This is a delightful story that plays with words and scores a nutmeg goal with the message that the best way to engage children with books is to let them select for themselves.
Chapter book, novel in verse
Interest Level: 5-8; Reading Level: 3.9
5 out of 5 stars
Kwame Alexander writes books that kids want to read. He adds sports and a true understanding of the struggles of tweens and teenagers to poetry and captures readers that would normally never look at a novel in verse. The primary and secondary characters in Booked are rich and well-developed.
Nick, the main character and voice of the story, is an eighth grader who loves soccer. He plays on a travel soccer team and has a friendly rivalry with his best friend, Coby, who plays on another team. Nick also struggles to deal with two bullies in his school, and he is trying to figure out how to talk to the girl he has a crush on.
Family is a big part of Nick’s story as well. He has a close relationship with his mother, but struggles to connect with his dad. His father is a linguistic professor who wrote a dictionary…a dictionary that he makes Nick read every night:
You’re the only kid
on your block
in THE. ENTIRE. FREAKIN’. WORLD.
who lives in a prison
He calls it the pursuit of excellence.
You call it Shawshank.
The changing relationship between Nick and his parents is another strength of the story. Nick’s parents announce they are getting separated and his mom is moving out. Alexander handles the confusion and mixed feelings that Nick goes through in a sensitive and honest way.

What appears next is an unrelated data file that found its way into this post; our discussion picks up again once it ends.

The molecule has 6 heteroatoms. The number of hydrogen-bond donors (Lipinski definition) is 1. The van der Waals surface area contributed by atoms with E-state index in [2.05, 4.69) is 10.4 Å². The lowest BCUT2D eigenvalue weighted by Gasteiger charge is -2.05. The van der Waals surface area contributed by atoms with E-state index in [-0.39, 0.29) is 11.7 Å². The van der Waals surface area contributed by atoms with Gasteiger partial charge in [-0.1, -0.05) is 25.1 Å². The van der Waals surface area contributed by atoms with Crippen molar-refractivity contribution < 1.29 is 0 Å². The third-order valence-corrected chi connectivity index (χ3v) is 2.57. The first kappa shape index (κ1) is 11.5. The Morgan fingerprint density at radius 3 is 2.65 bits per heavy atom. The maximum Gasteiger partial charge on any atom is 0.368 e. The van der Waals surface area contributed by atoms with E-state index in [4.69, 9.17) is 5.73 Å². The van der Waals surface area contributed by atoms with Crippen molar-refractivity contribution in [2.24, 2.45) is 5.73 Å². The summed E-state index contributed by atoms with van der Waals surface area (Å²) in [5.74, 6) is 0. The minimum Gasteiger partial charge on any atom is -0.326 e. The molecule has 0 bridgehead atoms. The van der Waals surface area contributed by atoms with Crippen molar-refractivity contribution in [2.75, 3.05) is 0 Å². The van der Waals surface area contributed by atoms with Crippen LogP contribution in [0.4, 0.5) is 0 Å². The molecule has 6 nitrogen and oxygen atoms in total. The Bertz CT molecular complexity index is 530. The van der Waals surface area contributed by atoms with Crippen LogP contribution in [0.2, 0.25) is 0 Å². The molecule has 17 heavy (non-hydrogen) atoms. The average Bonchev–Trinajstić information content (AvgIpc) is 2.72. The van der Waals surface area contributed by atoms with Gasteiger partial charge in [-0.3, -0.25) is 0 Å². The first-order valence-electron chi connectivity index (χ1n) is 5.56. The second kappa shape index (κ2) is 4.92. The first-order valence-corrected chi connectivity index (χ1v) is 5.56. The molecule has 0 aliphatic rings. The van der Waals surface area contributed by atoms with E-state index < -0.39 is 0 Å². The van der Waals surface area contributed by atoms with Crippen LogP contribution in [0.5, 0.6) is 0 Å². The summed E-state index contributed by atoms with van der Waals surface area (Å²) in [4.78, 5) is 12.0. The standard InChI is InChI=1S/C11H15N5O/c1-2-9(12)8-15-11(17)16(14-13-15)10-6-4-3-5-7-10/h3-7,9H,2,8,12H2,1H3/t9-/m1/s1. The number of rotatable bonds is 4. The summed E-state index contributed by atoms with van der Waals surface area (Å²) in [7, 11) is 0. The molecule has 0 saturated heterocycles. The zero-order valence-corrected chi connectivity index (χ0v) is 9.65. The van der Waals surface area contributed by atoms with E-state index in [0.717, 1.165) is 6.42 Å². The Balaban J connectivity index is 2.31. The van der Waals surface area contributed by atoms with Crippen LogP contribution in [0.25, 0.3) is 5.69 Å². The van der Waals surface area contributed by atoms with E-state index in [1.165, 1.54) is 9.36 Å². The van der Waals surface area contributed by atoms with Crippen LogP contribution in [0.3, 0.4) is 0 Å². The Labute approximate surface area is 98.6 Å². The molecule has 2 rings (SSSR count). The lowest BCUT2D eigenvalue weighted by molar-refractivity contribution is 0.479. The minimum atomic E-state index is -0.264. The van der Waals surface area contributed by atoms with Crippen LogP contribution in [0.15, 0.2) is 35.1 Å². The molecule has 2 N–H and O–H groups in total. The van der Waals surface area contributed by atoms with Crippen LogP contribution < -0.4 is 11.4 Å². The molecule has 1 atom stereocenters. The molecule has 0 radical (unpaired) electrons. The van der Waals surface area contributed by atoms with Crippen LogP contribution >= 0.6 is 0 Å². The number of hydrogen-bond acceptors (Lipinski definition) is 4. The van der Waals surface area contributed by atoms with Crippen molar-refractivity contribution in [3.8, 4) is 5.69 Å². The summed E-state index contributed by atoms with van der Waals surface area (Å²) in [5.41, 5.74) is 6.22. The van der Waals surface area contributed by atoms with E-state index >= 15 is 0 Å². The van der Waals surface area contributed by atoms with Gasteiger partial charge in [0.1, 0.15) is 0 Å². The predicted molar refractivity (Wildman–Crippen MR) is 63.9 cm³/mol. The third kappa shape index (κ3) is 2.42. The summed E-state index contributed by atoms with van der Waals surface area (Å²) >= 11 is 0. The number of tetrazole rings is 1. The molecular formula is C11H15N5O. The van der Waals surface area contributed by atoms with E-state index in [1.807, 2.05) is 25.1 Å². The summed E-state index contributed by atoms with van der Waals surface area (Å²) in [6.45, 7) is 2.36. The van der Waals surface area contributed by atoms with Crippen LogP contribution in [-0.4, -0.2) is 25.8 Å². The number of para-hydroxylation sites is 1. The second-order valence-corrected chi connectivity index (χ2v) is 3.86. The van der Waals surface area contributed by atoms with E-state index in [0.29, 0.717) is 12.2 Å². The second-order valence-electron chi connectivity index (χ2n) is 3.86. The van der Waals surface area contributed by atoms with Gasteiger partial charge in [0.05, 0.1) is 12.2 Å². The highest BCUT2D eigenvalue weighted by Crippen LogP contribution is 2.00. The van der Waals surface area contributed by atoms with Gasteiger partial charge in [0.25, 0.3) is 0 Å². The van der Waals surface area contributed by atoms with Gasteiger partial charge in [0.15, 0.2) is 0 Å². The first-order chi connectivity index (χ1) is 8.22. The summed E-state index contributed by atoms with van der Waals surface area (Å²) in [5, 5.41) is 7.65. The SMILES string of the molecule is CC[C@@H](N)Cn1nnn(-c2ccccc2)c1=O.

Throughout the book, Nick uses many of the fancy words found in his father’s dictionary. Alexander highlights these words by defining them in footnotes, just as they appear in the dictionary that Nick’s father created. This contrast between the hate that Nick shows for reading the dictionary and the extent that it has become part of his identity is interesting to observe.
In addition to celebrating words, Alexander celebrates books in the story. Nick ends up in the hospital and his parents make him read in order to earn time to watch TV. Forced into it, he luckily has an awesome librarian to help connect him with books that are interesting to a 12-year-old boy. Katrina Hedeen wrote in a review for Horn Book Magazine, “Alexander understands reluctant readers deeply, and here hands them a protagonist who is himself a smart, reading-averse kid who just wants to enjoy the words that interest him on his own terms.”
For students who are reluctant to read a book full of poetry, tell them that the pages have lots of white space, so it’s a pretty quick read! Then read them some of the poems:
WHAT HAPPENS TO A DREAM DESTROYED?
Does it sink
like a wrecked ship in the sea?
Or wade in the water
like a boy overboard?
Maybe it just floats around and around…
or does it drown?
In Booked Alexander has crafted a book that will engage all types of readers, even many of those who say they don’t like to read. And you’ll never believe how this book ends…
by Kwame Alexander
Houghton Mifflin Harcourt, 2016